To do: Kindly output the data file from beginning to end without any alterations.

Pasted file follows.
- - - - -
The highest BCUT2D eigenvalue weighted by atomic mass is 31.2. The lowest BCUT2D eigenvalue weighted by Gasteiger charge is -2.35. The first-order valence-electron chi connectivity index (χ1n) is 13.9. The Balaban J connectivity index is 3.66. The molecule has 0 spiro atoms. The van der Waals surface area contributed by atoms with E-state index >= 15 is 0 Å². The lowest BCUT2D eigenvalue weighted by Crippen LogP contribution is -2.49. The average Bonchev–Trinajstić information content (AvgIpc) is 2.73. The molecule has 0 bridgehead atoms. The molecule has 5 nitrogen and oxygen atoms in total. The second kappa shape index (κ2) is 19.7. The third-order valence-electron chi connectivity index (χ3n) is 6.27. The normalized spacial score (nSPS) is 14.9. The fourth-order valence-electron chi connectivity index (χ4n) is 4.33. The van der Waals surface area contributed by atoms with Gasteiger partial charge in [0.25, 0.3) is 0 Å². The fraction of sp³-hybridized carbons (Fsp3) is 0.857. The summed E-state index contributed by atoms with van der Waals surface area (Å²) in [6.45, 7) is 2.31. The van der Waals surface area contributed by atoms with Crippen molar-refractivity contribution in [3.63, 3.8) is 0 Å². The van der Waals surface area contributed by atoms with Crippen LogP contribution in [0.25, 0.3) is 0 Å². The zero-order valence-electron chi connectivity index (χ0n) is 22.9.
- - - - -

The highest BCUT2D eigenvalue weighted by atomic mass is 31.2. The lowest BCUT2D eigenvalue weighted by Gasteiger charge is -2.35. The first-order valence-electron chi connectivity index (χ1n) is 13.9. The Balaban J connectivity index is 3.66. The molecule has 0 spiro atoms. The van der Waals surface area contributed by atoms with E-state index >= 15 is 0 Å². The lowest BCUT2D eigenvalue weighted by Crippen LogP contribution is -2.49. The average Bonchev–Trinajstić information content (AvgIpc) is 2.73. The molecule has 0 bridgehead atoms. The molecule has 5 nitrogen and oxygen atoms in total. The second kappa shape index (κ2) is 19.7. The third-order valence-electron chi connectivity index (χ3n) is 6.27. The normalized spacial score (nSPS) is 14.9. The fourth-order valence-electron chi connectivity index (χ4n) is 4.33. The van der Waals surface area contributed by atoms with Gasteiger partial charge in [0.25, 0.3) is 0 Å². The fraction of sp³-hybridized carbons (Fsp3) is 0.857. The summed E-state index contributed by atoms with van der Waals surface area (Å²) in [6.45, 7) is 2.31. The van der Waals surface area contributed by atoms with Crippen molar-refractivity contribution in [3.63, 3.8) is 0 Å². The van der Waals surface area contributed by atoms with Crippen LogP contribution in [0.25, 0.3) is 0 Å². The zero-order valence-electron chi connectivity index (χ0n) is 22.9.